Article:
Litter Training For Rabbits

 If you think litterbox training is just for cats and small dogs, think again! Rabbits can be trained to use a litterbox with relative ease. 

 Why is it so easy? 

 Rabbits tend to choose just a few places for a bathroom. They aren’t like dogs, who will lift their legs just about anywhere! You may notice that your rabbit has already chosen a particular spot to serve as bathroom -- usually a cage corner. Placing the litterbox where the bunny is already going will make things super easy! 

Older rabbits are actually easier to litter train than babies and young rabbits. This is because a bunny’s attention span grows with age! So don’t worry about trying to teach that old rabbit new tricks -- he will amaze you with his ability to learn and adapt to the litterbox. 

 Rabbits that are spayed or neutered are also easier to train. Unfixed rabbits will start to mark their territory by the time they are six months old. A bunny that has been neutered will be more likely to use a litterbox because the hormones won’t be encouraging marking. 

 Choosing the right kind of litter 

 The right kind of litter is an important choice -- some litters can cause health problems or serious illness in rabbits. The type of litter you provide is important because: 

  •  Most rabbits will spend a lot of time just sitting in the litterbox. 
  •  Rabbits chew everything, and will end up chewing the litter. 
  •  Some rabbits like to dig, and will dig in the litter. 
  •  Rabbit urine has a very strong odor; the wrong kind of litter will make the smell very noticeable. 

 You should avoid litters made from soft wood, like pine shavings or cedar chips. These types of wood are thought to cause liver damage in rabbits! And don’t choose a deodorant litter -- the deodorant crystals may be toxic. Skip the clumping kind of litter, because if the litter is ingested, it can clump up in your rabbit’s digestive system. And think twice about clay litters -- a rabbit who likes to dig can kick up a lot of dust. Inhaling the dust can make them susceptible to respiratory infections. 

 Organic litters -- like those made from alfalfa, oats, citrus peels, or paper -- are a great choice because they are generally safe for your rabbit and can be turned into rich, fertilizing mulch for your garden. Even shredded newsprint can be a great litter, as long as the ink is non-toxic. 

 Other things to consider in your litter: 

 Oat and alfalfa litters are good at controlling urine odors. However, your rabbit may end up with an upset stomach if he nibbles too much litter -- the litter expands as it absorbs liquids and can cause bloating. 
 Newspapers are highly absorbent, but don’t do a thing to control urine odors. 
 Citrus-based litters are safe and effective in controlling odor but can be expensive. They may not even be available in your area, which means the extra cost of having it shipped. 
 Litter made from paper pulp or recycled paper is highly absorbent and helps cut down odors. These litters are safe for your little nibbler.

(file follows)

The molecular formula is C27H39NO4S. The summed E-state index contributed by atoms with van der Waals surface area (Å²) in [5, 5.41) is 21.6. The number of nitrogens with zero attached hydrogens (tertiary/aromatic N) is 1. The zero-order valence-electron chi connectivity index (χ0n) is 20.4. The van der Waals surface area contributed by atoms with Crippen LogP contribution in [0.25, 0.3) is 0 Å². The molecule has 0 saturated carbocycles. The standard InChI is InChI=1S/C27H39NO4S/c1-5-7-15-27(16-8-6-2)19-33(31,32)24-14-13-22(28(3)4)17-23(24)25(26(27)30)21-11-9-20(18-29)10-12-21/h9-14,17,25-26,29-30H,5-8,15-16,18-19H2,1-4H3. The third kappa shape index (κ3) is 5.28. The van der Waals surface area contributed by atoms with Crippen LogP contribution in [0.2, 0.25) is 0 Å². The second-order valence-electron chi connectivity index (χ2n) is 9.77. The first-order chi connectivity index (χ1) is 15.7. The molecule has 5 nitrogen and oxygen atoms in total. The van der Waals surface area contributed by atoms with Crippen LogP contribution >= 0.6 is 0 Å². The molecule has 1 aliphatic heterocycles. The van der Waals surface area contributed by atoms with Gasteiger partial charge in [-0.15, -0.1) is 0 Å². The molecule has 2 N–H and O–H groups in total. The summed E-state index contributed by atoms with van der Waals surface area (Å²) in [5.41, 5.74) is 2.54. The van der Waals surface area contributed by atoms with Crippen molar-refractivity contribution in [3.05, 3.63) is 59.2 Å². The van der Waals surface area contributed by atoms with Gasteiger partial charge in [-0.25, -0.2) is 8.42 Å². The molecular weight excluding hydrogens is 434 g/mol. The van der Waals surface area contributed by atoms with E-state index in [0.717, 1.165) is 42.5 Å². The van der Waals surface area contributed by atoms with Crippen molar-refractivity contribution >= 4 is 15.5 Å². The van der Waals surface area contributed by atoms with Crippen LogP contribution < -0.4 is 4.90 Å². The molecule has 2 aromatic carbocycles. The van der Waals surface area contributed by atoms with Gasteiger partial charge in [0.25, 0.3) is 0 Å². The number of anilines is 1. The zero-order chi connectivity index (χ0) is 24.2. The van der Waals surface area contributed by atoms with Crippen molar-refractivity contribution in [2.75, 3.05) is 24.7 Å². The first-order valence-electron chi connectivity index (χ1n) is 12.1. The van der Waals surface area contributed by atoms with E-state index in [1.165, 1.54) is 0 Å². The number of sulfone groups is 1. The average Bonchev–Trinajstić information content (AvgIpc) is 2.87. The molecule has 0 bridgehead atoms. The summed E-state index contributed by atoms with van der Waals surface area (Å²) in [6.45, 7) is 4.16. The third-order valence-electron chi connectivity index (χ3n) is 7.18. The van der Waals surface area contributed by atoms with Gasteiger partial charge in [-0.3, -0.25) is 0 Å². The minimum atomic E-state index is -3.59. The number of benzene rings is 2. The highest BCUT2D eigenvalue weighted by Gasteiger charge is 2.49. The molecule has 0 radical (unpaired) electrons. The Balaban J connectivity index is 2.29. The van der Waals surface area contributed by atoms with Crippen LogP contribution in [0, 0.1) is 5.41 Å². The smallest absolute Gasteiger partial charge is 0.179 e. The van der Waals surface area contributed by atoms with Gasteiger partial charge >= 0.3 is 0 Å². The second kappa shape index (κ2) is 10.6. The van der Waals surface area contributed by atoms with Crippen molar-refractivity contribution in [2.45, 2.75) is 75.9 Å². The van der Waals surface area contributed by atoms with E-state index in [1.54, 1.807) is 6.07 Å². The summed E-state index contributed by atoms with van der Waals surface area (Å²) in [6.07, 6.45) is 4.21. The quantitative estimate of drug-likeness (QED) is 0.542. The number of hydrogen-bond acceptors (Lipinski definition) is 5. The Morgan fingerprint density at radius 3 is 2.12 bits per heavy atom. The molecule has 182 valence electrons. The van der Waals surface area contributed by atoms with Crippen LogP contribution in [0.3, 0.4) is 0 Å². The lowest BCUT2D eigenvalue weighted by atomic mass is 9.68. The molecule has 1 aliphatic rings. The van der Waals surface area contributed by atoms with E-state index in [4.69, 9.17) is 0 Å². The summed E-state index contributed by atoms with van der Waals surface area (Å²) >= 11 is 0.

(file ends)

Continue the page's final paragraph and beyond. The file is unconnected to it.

Compressed hardwood pellets are absorbent and affordable. Unlike soft woods, these pellets are non-toxic. 

 The actual training 

 Start by determining where your rabbit is urinating. Place your litterbox there! If your rabbit has a separate cage and running space, place at least one box in each location. 

 If your rabbit chooses to urinate in a corner where there is not a litterbox, move the box to that new location. The key to making litterbox training easy is to put the box where your bunny is already going to the bathroom. You can also start with many litterboxes and gradually cut back on the number of boxes. 

 Don’t rush your rabbit! Give him time to explore, and be patient if he has accidents. If you catch him urinating in the wrong place, gently herd him towards his litterbox. Don’t chase him or frighten him -- you don’t want him to associate the litterbox with a bad experience. Make the litterbox a positive place to be and he’ll be happy to use it. 

 If your rabbit is hesitant to enter the litterbox -- this may be more of a problem with a covered box than an open box -- try placing a handful of fresh hay inside the box. The snack will entice your rabbit to go inside and investigate, and encourage him to go back. There’s nothing wrong with keeping a bit of hay in your rabbit’s litterbox at all times. 

 Your rabbit may kick litter out of the box; this is easily solved by choosing a litterbox with a cover. Don’t have the cage space for a cover? You can put a larger, shallow pan underneath the litterbox to catch the litter. 

 Cleaning the litterbox 

 A litterbox that is regularly cleaned out will be more welcoming for your bunny -- would you want to use a bathroom where nobody ever flushed? Clear away waste daily, or at least every other day. Completely change the litter at least once a week. You can rinse the box itself with white vinegar to remove stains and lingering odors. 

 Rabbit droppings actually do make a great fertilizer -- some gardeners refer to it as “black gold”. If you have chosen an organic litter, you can take the litter and droppings and apply them directly to plants as fertilizer. If you are not using organic litter, you can just save the droppings and mix them into the soil.